Day 1 of Jagriti Yatra is dedicated to knowing each other better. This means making the arduous journey from Bogie number 15 to 6, in order to meet the rest of my group members. Lesson #1: Do not underestimate the challenge of walking up and down a moving train inhabited by over 450 enthusiastic individuals.
The boys' bogies feel more spacious. Lesson #2: There's a price you pay for wanting to wear clean clothes every day 😉
Conversations are in full swing. A yatri's enterprise is the centre of attention, and a glossy brochure being passed around that ighatly showcases some of the work being undertaken by his venture. The founder is animatedly narrating his journey as an entrepreneur. His audience is captivated. There is one exception.
He is gazing out of the window. He occasionally turns an ear toward the conversation but says nothing. His expression is distant, and his mind appears distracted.
A role-play that was enacted in the Jagriti Yatra facilitators' workshop suddenly becomes all too real.Imagine that your group is discussing the final presentation. Ravi from Bangalore is a natural leader of the pack, and the rest of the members are eagerly listening to an idea that he has. Meanwhile, Suraj, who is from Bihar, has an idea, but he is unable to express it, as he is not as good an orator, nor comfortable with English How will you handle this situation?
The English-speaking city girl in me is conscious. A sense of panic urges her to create parallel conversation. Pleasantries are exchanged: His background, his education, his profession...and his voice trails off. We're back to silently staring out of the window. He moves to the neighbouring compartment. "The boys over there converse more in Hindi," my co-facilitator explains to me.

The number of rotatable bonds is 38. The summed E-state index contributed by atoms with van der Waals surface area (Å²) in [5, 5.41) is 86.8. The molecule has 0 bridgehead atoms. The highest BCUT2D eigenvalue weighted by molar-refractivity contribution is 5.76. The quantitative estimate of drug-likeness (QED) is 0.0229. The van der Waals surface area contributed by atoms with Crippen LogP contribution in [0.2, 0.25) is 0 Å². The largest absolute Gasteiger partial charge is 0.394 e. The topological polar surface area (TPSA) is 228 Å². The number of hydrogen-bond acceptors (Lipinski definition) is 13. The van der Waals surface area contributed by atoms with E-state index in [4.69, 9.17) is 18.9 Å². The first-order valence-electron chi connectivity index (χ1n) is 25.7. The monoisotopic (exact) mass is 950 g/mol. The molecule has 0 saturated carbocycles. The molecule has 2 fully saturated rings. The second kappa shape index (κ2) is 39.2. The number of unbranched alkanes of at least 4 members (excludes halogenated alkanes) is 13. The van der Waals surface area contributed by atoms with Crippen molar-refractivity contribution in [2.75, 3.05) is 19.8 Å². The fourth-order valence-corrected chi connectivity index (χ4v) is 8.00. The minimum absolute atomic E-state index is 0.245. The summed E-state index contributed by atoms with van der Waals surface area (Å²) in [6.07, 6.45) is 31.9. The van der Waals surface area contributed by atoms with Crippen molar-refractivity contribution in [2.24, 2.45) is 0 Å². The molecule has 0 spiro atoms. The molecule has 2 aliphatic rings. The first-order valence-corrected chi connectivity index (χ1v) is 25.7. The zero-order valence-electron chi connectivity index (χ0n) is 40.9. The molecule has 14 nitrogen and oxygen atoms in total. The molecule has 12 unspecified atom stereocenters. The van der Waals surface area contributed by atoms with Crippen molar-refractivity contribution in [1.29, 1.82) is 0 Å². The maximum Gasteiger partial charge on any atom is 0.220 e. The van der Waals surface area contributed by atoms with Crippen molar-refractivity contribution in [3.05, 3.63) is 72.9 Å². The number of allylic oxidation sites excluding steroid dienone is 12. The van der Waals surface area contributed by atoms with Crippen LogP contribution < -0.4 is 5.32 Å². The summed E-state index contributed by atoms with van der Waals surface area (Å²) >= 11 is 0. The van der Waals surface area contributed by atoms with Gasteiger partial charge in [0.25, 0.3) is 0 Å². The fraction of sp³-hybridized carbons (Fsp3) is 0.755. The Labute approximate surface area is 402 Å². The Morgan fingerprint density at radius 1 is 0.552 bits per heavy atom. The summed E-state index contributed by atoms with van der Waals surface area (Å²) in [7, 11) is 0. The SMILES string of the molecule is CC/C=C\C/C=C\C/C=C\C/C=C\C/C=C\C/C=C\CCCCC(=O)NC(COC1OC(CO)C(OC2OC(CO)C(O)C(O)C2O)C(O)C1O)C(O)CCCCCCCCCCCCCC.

On Day 1 we are asked to conduct a lifeline exercise among our groups: each member represents his/her life on a graph, depicting the high points and low points. Having studied in the United States, I spent the better half of my education playing such icebreakers.
I demonstrate the process to the rest by illustrating my own lifeline. The high points: immersing myself in new cultures by studying abroad, securing admission into good institutions, enjoying work. The low points: lacking a sense of purpose, not finding a good job, being stuck in a rut. Applause ensues.
So, Who's Next?
Blank faces stare back at me. There's one exception. He raises his hand.
His lifeline takes double the time that mine did to narrate: Hardships that most of us can't fathom, education as a privilege rather than a birthright, pursuing a personal passion but defying familial expectations. The flip charts and markers suddenly feel like extraneous accessories, for they cannot capture the raw emotions with which he tells his story. He tells it with a life that my lifeline lacked. I am bored of repeating my story. He is grateful for the opportunity to tell it at all. Lesson #3: Listen more, talk less.
I look around to see some teary-eyed faces in our compartment. Safe to say that he, and not me, has set the benchmark for the activity, for not a single flip chart is used over the next three hours.This is the third part of #YatraDiaries, a mini-series chronicling my 15-day journey on the Jagriti Yatra, 2015. Read the previous post P.S.: The characters referred to in the story have no relation to those in the photographs used, in the interest of protecting their identity. Jagriti Yatra is an ambitious train journey of discovery and transformation that takes hundreds of India's youth on a 15 day, 8000 km national odyssey to meet diverse social and business entrepreneurs in the country. Their vision is to build India through enterprise. As a Yatri-2015, I will be chronicling snippets of my journey in a blog series called Yatra Diaries. You can also follow #BombayDelhiGirlxJY on social media for some of my photographs capturing the yatra.